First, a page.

The biggest threat to any citizen of any country in the world today is a terrorist. Terrorist attacks are usually carried out in such a way as to maximize the severity and length of the psychological impact. Terror attacks like 9 11 will be remembered in history as major turning point in the 21 century. After 9 11 terrorism became number one enemy for most of the worlds population. Here is a list we compiled of the Top 10 most dangerous Terrorist Groups
#10. Islamic Jihad Movement in Palestine
The Islamic Jihad Movement in Palestine known in the West as simply Palestinian Islamic Jihad (PIJ), is a small Palestinian militant organization. The group has been designated as a terrorist group by the United States, the European Union, the United Kingdom, Japan, Canada, Australia and Israel. Their goal is the destruction of the state of Israel and its replacement with a Palestinian Islamic state.
#9. Aden-Abyan Islamic Army
The Aden-Abyan Islamic Army is an Islamist militant organization based in southern Yemen. The group was responsible for kidnapping of 16 foreign tourists in the December 1998 in Abyan. Yemeni government forces attacked place where the hostages were being held resulting in four of the hostages being killed while the remainder were freed. The Aden-Abyan Islamic Army was also believed to have been involved in the 2000 USS Cole bombing in Aden.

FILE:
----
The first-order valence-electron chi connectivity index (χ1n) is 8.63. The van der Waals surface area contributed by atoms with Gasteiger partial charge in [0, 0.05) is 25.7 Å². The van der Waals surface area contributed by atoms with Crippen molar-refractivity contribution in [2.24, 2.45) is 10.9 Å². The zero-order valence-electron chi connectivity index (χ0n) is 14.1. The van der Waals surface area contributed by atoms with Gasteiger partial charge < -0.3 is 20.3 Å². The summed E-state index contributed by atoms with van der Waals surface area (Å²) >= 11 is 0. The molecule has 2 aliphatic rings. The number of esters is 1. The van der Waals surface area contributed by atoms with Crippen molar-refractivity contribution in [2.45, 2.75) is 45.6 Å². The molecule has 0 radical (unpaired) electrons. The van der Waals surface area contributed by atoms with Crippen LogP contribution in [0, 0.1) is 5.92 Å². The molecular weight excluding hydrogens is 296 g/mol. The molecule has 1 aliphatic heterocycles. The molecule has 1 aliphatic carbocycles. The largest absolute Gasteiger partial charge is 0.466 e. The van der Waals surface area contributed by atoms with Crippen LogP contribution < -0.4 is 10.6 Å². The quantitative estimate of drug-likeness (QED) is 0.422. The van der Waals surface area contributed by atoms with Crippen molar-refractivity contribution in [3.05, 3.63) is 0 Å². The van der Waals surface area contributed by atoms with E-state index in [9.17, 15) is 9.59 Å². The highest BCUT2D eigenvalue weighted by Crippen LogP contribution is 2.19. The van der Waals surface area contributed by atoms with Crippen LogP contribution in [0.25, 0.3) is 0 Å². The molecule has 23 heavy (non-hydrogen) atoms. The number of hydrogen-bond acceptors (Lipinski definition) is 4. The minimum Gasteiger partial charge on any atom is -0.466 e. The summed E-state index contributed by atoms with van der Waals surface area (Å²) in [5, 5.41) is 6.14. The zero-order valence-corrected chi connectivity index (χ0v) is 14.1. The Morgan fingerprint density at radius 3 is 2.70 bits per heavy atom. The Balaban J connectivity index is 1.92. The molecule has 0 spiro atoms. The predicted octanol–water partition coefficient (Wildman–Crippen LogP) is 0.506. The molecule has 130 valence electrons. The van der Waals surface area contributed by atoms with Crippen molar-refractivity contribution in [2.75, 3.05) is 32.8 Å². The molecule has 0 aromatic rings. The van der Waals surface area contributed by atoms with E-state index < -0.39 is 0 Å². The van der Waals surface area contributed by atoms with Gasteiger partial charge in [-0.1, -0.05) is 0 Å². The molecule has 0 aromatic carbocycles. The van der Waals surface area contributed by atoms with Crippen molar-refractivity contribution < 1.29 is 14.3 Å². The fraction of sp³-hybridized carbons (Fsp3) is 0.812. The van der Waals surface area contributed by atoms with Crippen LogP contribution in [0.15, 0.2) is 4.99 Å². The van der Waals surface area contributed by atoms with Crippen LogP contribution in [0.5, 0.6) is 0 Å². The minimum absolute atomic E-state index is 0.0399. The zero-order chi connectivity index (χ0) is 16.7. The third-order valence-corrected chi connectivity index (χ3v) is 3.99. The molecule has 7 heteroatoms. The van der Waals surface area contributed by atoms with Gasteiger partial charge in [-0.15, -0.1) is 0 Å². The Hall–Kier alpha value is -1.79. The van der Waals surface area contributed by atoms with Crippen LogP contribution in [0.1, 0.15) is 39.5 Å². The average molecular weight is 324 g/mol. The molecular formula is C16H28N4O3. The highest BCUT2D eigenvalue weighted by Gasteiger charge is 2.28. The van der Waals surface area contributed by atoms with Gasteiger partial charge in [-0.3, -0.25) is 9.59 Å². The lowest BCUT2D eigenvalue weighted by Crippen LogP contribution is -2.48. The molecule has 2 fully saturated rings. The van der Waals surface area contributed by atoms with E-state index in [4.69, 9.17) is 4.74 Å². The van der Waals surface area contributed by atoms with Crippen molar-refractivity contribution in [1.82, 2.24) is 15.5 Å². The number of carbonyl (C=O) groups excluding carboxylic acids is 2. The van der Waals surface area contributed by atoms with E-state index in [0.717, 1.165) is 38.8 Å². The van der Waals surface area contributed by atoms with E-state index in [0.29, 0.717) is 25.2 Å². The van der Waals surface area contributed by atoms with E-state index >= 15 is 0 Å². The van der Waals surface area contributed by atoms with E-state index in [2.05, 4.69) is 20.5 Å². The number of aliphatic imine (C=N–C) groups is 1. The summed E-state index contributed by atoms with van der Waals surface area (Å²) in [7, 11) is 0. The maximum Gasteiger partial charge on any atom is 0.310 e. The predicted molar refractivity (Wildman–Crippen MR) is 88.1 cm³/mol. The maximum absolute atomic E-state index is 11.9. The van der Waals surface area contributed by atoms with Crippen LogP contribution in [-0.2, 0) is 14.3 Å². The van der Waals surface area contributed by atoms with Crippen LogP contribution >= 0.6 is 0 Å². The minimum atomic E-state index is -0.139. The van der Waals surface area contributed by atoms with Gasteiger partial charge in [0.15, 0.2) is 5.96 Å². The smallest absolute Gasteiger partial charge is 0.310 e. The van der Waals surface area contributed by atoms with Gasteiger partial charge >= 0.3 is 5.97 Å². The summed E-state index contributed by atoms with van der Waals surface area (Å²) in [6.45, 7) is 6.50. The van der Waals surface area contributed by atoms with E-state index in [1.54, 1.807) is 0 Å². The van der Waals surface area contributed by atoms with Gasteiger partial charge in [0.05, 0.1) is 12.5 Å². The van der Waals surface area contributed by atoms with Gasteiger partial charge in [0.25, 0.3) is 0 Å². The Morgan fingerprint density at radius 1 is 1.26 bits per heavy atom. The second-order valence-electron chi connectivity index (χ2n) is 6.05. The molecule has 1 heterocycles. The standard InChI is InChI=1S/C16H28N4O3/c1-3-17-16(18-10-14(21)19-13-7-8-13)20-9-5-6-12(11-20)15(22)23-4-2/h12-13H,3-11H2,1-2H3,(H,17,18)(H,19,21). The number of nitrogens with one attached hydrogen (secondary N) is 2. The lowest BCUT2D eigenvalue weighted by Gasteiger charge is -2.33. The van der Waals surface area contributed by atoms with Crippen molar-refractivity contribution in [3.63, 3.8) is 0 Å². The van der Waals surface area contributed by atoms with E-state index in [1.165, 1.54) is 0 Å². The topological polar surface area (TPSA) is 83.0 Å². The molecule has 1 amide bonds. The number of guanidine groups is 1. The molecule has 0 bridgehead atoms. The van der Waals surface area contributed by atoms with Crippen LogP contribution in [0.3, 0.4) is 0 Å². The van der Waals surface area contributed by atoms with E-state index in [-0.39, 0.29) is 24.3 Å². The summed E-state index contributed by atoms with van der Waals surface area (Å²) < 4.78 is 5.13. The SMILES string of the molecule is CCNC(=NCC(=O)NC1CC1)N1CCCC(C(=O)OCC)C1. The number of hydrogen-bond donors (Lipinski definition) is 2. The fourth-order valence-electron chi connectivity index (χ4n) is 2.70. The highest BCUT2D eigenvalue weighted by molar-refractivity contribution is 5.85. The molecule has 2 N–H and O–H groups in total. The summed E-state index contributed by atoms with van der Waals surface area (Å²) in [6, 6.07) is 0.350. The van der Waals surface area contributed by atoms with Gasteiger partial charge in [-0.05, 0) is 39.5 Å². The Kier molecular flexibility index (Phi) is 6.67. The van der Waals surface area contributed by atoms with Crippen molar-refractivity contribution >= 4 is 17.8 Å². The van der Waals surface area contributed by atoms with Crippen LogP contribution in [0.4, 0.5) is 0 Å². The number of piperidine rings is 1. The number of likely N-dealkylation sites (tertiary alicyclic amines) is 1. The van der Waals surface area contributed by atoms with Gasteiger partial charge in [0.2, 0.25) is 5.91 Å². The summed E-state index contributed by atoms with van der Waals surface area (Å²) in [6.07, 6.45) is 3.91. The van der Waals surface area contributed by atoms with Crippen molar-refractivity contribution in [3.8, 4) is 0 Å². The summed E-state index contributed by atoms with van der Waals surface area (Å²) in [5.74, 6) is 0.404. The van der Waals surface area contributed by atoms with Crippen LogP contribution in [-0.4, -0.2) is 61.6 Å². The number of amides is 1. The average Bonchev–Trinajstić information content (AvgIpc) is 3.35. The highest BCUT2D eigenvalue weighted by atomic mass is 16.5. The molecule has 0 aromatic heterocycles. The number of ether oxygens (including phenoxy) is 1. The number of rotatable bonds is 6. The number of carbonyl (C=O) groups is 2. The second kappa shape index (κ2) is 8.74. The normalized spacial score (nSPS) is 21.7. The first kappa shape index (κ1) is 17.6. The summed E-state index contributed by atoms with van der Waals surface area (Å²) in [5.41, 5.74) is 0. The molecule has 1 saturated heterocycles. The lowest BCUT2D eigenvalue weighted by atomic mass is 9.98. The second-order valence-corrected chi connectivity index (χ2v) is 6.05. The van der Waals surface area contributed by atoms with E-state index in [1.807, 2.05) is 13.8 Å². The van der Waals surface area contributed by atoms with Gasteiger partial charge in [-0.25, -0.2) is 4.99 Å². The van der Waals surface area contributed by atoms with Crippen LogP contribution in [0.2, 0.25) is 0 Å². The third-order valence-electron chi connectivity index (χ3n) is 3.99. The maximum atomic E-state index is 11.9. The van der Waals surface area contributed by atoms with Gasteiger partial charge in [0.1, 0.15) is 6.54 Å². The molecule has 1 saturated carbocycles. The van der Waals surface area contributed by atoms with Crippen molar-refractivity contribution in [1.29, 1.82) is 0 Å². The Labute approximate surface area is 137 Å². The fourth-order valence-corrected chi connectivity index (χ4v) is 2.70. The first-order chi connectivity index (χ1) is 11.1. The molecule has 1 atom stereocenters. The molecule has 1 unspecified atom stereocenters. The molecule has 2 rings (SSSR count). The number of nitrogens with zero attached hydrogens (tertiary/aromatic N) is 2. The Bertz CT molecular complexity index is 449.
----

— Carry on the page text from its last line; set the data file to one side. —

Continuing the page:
#8. Egyptian Islamic Jihad
The Egyptian Islamic Jihad originally referred to as “al-Jihad,” and then “the Jihad Group”, or “the Jihad Organization”, is an Egyptian Islamist group active since the late 1970s. It is under worldwide embargo by the United Nations as an affiliate of al-Qaeda. It is also banned by several individual governments including that of the Russian Federation.Since 1991 it has been led by Ayman al-Zawahiri. The organization’s original primary goal was to overthrow the Egyptian Government and replace it with an Islamic state. Later it broadened its aims to include attacking the United States and Israel interests in Egypt and abroad.
#7. Muslim Brotherhood
The Society of the Muslim Brothers is an Islamist Sunni transnational movement and the largest political opposition organization in many Arab states, . The world’s oldest and largest Islamic political group, it was founded in 1928, in Egypt by the schoolteacher Hassan al-Banna. The Brotherhood’s stated goal is to instill the Qur’an and Sunnah as the “sole reference point for … ordering the life of the Muslim family, individual, community … and state”. Since its inception in 1928 the movement has officially opposed violent means to achieve its goals, with some exceptions such as in the Israeli-Palestinian conflict or to overthrow secular Ba’athist rule in Syria ( Hama massacre). This position has been questioned, particularly by the Egyptian government, which accused the group of a campaign of killings in Egypt after World War II.
#6. Islamic Movement of Uzbekistan